Donors give when THEY want to give, not when YOU want them to give

It ain’t about you.
Unsuccessful fundraisers want donors to give on their timeline, not the donor’s.

They think they can make the donor ‘move’ when they want them to ‘move’.

They ignore where the donor resides in the consideration process.

They let their boss, their leadership or their board tell them when they need to close the gift instead of filling a pipeline with qualified supporters at various stages of consideration so gifts drop consistently throughout the year (when the donors are ready).

Come on folks… donor-centricity is a way of life, not a buzzword!

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Rob Robinson, Consultant
Rob Robinson, Consultant
6 years ago

Greg… Your comments are “right on point”. I have been in business (both for-profit and non-profit) for over 50 years and now spend my working time as a consultant to non-profit development teams. I am regularly amazed at the lack of understanding by many board members and bosses concerning just how the “fund raising process” works.
I like to use the analogy that fund raising is like farming… if you wish to have a “bumper” crop, you have to spend time doing the proper steps to realize a maximum yield (ie. Investigation, Cultivation, Solicitation, and (most important) Stewardship). There’s also a time factor involved, as these relationships are not formed and maintained overnight! This isn’t rocket science… but simply common sense!
Ok… I’m off my soap box and thanks for the outlet!

6 years ago

Thanks Rob. In this day and age, everyone wants instant gratification… a quick-fix. But some things just take time.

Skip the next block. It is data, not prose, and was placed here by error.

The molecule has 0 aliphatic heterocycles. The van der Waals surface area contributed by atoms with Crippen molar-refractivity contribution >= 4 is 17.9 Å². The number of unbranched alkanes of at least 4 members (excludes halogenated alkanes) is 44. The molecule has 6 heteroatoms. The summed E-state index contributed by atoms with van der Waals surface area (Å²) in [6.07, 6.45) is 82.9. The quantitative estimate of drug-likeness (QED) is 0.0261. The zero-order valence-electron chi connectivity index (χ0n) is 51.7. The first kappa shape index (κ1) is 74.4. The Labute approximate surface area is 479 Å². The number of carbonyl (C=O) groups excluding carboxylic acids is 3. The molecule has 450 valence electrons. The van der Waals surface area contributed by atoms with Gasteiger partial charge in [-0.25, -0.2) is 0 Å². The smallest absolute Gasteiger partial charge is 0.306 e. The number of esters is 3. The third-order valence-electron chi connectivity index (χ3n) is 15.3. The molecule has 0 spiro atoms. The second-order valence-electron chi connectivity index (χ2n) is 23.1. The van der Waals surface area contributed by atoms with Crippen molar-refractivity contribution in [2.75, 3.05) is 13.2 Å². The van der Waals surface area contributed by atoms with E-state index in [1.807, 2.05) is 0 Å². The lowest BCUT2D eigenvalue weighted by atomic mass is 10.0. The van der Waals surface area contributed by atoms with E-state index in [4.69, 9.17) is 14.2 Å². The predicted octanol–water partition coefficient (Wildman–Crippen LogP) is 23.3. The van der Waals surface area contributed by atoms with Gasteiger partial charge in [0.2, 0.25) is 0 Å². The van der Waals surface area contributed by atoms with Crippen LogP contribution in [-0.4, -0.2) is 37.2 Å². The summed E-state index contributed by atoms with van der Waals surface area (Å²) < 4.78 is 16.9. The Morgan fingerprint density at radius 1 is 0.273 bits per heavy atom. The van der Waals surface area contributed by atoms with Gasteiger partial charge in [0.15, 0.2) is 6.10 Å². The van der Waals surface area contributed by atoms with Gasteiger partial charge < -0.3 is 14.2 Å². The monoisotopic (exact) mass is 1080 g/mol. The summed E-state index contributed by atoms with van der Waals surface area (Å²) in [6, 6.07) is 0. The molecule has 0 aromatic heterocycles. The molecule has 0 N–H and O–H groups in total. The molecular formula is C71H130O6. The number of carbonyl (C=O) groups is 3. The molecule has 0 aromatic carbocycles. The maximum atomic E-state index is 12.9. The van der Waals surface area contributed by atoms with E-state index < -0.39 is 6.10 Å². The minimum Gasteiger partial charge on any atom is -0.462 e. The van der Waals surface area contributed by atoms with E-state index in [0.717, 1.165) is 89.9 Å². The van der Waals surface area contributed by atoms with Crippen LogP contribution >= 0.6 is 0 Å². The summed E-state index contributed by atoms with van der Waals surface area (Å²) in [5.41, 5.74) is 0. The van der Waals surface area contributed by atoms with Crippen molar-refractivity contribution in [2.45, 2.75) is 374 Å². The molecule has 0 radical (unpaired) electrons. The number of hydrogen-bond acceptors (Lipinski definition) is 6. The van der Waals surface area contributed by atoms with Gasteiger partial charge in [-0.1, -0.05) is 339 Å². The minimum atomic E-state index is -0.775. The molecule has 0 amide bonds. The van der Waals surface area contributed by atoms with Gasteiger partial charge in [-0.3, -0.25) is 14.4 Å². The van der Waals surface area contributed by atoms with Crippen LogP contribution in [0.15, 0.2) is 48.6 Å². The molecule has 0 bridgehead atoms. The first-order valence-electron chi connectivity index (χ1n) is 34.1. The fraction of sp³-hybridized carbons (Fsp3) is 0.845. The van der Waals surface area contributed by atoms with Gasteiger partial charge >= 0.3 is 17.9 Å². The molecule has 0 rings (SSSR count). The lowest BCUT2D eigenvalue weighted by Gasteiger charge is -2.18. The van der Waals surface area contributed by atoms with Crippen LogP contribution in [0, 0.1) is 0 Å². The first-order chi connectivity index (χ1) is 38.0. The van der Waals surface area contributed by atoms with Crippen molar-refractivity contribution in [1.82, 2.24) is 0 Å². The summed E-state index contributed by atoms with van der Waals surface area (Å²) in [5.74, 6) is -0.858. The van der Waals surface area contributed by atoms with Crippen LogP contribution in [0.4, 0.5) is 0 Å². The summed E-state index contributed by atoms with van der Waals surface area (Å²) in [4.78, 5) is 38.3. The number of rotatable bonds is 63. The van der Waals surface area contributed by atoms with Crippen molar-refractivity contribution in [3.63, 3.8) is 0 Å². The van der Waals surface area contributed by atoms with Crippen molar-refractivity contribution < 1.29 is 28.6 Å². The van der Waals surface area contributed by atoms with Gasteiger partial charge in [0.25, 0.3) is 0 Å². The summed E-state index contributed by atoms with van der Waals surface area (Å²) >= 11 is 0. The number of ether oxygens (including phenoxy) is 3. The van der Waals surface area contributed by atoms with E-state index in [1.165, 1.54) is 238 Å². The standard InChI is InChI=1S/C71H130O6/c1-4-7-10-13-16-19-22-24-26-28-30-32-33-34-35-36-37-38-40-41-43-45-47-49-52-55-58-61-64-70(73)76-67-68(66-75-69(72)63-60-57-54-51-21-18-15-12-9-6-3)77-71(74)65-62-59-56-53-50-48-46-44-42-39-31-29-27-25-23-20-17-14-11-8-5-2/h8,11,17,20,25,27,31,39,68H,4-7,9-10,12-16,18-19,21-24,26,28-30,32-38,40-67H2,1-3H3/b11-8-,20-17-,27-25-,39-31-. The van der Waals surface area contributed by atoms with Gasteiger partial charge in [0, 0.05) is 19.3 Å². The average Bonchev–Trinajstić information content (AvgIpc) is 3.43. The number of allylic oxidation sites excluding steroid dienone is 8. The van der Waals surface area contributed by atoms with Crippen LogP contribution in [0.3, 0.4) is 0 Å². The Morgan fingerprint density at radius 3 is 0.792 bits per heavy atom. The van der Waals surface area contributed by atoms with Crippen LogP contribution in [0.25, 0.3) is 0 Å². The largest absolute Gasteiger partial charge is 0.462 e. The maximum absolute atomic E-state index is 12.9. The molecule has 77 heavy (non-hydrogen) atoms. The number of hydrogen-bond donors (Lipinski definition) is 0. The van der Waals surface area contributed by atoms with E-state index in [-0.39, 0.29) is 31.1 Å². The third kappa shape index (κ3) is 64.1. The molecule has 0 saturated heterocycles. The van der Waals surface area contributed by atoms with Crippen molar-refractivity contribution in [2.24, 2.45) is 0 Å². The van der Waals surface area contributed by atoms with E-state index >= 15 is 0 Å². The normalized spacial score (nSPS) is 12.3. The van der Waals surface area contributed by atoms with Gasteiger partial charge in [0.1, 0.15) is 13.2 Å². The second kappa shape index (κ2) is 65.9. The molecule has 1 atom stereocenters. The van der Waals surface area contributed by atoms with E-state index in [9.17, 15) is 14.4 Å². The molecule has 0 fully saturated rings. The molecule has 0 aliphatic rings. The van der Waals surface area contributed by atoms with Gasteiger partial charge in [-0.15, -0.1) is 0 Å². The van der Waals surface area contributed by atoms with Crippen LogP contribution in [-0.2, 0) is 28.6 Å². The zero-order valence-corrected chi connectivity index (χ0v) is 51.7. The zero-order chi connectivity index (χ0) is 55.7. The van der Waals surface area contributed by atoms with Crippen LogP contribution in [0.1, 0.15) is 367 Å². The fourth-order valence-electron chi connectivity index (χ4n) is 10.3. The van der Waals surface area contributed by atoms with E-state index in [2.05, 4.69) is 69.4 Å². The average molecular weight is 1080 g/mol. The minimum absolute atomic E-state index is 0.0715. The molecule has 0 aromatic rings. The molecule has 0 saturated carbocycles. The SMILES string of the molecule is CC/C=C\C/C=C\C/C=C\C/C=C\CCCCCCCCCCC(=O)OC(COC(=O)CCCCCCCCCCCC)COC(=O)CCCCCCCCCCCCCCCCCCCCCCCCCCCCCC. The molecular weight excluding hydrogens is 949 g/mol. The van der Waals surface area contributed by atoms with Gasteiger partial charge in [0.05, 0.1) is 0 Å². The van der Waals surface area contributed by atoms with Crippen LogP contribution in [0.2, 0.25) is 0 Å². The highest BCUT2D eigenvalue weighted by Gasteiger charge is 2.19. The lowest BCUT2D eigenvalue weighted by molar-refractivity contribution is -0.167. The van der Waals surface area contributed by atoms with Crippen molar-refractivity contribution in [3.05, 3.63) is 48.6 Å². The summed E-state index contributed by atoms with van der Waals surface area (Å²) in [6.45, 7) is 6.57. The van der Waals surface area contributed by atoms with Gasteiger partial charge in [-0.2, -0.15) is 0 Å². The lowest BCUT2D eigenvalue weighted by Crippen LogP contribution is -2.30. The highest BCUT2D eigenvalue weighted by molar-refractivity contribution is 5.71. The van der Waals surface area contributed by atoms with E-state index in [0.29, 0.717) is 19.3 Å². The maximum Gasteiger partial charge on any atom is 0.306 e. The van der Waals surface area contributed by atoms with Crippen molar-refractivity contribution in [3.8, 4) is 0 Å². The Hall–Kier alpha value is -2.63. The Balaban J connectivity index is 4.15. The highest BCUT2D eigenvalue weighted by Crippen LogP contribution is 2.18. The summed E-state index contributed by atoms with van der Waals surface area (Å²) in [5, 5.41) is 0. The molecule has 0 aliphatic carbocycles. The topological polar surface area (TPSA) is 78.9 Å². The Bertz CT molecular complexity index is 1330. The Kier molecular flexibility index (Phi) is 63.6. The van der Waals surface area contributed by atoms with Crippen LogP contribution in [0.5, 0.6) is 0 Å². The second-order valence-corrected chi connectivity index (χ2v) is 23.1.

Jim Spencer
3 years ago

When we are expected to live and die by metrics, this point gets lost. I don’t think anyone really cares when our fiscal year end is. IF they do care about years, it is year end but I feel most folks give it is best for them. Same holds true with bequest intentions. Does it really have huge impact (except for metrics) if someone tells us they are leaving us $500,000 in their will before fiscal year end or three months into the next one? They won’t be leaving us the money in actually for several years or more. It is great and important to have goals, but sacrificing donor good will in pursuit of the monetary goal can result in loss of the gift and the donor.

Gary Monnier
3 years ago

Greg, you have it nailed and Rob embellished it perfectly. You’d be amazed (or maybe you wouldn’t) how many boards think you can just “parachute” into a prospect’s living room or office (in non-COVID times) and solicit a major gift — having paid no attention to the “spade work” necessary to bring a prospect to the rightful point of solicitation. It can be frustrating for the staff who are “ordered” to carry out such hip-shooting.

Cindy Blake
3 years ago

Truth to all comments!

Kendall McCarter
Kendall McCarter
3 years ago